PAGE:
Southern Cuisine for December
December 1, 2018 | View PDF
Pundits of the food industry and marketing have released their food trends for the upcoming year. Much of which is the same as last year. Healthier food is always an up and coming trend. Some of the trends were trendy in the past, then lost some of their appeal, and are now becoming trendy again.
An example is tea. There are three cups of tea consumed in the world for every cup of coffee. Nevertheless, in the United States tea is making a comeback because of its health benefits. The health benefits are the rich antioxidants that fight inflammation and help prevent blood vessels from hardening. Tea is also known to boost brain health. A study in 1982 said drinking tea lowered the absorption of iron. However, with the addition to your diet of iron-rich plants and vitamin C rich foods will offset the impact. Foods like bell peppers, Brussels sprouts, kiwi, and strawberries. Tea also has lower caffeine levels then coffee. The main problem with tea, especially in the South, is sweet tea. We load it up with unwanted calories. But what else quenches your thirst on a heat muggy afternoon as much as a large glass of iced sweet tea.
Another trend is the push for fermented foods. Kimchi, pickles, sauerkraut, and kefir have found their way into trendy eateries along with new items that will be fermented, cooked, and offered to customers. The aim is consuming the least processed food while increasing probiotics to improve the immune system. You do not have to go to a trendy eatery to experience the benefits of fermented foods and probiotics, dine at a Korean restaurant.
Remember when kale was the craze? Kale is losing it's shine and sorrel, dandelion greens, and amaranth are now in. I am still waiting for the return of Poke Salat. Hide your agave and honey. Sweetening from carrots, sweet potatoes, and golden beets byproducts are in the making. Sounds like food engineering and artificial sweetening to me. I will stick to my honey and agave.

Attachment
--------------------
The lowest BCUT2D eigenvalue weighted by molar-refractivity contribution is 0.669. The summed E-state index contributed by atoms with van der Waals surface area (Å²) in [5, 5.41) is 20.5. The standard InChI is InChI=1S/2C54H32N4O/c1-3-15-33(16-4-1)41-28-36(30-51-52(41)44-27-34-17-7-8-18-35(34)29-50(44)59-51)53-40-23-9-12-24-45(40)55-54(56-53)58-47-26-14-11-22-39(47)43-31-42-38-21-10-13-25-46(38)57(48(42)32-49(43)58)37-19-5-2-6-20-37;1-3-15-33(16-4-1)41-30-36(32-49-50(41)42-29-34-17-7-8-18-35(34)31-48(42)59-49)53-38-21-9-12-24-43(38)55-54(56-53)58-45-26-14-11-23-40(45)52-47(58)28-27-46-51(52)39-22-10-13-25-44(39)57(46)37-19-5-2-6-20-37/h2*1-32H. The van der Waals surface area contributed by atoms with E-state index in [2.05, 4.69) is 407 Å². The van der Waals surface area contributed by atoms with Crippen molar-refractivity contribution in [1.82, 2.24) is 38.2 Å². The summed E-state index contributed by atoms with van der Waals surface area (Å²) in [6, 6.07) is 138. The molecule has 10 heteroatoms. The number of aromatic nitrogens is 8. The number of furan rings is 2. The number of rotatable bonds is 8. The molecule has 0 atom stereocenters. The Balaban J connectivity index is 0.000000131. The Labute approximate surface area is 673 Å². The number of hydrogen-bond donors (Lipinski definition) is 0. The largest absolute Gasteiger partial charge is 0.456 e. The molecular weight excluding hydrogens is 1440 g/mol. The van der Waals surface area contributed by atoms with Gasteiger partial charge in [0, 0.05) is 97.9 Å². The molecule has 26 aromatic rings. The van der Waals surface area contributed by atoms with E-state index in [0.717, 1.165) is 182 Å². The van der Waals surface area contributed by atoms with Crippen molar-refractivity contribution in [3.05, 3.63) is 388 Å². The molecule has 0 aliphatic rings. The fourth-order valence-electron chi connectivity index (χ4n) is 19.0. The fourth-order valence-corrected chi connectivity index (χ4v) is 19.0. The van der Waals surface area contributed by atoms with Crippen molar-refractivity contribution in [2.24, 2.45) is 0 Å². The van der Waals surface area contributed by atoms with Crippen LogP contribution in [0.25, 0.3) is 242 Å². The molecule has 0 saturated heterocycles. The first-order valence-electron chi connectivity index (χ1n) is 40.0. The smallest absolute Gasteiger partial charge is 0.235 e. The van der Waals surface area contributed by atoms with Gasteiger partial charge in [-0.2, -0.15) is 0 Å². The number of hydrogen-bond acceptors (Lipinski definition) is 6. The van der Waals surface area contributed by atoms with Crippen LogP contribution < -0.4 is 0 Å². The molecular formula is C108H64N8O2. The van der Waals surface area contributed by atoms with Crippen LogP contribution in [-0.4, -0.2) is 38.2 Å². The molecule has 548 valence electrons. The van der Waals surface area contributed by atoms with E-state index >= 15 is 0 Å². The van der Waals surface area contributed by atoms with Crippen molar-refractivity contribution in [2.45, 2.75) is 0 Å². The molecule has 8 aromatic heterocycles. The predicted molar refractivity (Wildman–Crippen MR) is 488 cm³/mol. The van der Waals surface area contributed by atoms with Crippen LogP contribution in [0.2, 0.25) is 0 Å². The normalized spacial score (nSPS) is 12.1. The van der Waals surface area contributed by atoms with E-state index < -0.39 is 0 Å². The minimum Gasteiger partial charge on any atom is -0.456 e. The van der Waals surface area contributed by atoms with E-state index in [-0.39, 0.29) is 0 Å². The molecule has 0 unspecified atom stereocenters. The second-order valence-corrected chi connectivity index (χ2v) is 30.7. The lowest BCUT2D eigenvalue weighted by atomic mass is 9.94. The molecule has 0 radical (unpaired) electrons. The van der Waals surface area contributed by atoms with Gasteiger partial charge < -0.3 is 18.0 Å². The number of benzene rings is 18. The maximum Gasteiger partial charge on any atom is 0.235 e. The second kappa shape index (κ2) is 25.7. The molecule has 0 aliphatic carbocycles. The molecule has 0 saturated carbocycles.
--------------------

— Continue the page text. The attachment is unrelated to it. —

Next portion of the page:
There is still a push for so-called super foods. These vegetables and fruits are high in their nutritional qualities. Asparagus, beets, and Brussels sprouts along with the fruits, apricots, papaya, and pears are becoming front center in restaurants and grocery stores. The last pear I ate was peeled, cored, out of a can and cut in half and sitting on a bed of lettuce. It had a dollop of mayonnaise and a sprinkle of shredded cheddar cheese on top. Brown rice, quinoa, walnuts, and flaxseeds are finding their way into other foods. You can have your sushi with brown rice and the oatmeal I eat has flaxseeds in it. The focus on color is used to re-introduce some of these items into your diet and to pique the interest in children to try something different. They are finding or making veggies in not normal colors. Blue and purple are rare colors for most foods, so arriving in greater numbers are purple potatoes, and purple cauliflower.
You can be as trendy as you want, but you cannot find all of the items you want all year long. There are seasons and the items that are in season are plentiful, taste better, and usually more nutritious. When I was the Garde Manger at a banquet hotel, there were two times in the year when grapes were not available, or very expensive, or of poor quality. That was when the season for grapes was either just beginning or just ending in the United States and just the opposite in Chile. If you manage your menus according to what is plentiful at that time you get better quality and cheaper prices. If you take into account the seasons and what is trending right now, you can produce some great meals that will impress your family and friends.
December has a varied mix of seasonal vegetables and fruits. Apples and cranberries are what I see in most menus during this time but chestnuts, clementine's, passion fruit, pears, pineapple, pomegranate, satsumas, tangerines, and walnuts make welcomed alternatives. So are beets, Brussels sprouts, cauliflower, celery, leeks, parsnips, carrots, potatoes, pumpkin, red cabbage, and turnips. This does not need to be limited to fruits and vegetables. Meats, poultry, and fish have seasons with these being available; clams, duck, goose, haddock, halibut, lemon sole, monk fish, mussels, oysters, scallops, sea bass, squid, turbot, and of course the overused turkey.
If this is overwhelming for you to decide what to fix for dinner, get three darts and make three lists from the items mentioned. One marked VEGS, one marked FRUIT, and one labeled MEATS. Tape the list to a corkboard and use one dart for each list to find out what you will eat.
If you hit pineapple, squid, and turnips throw again!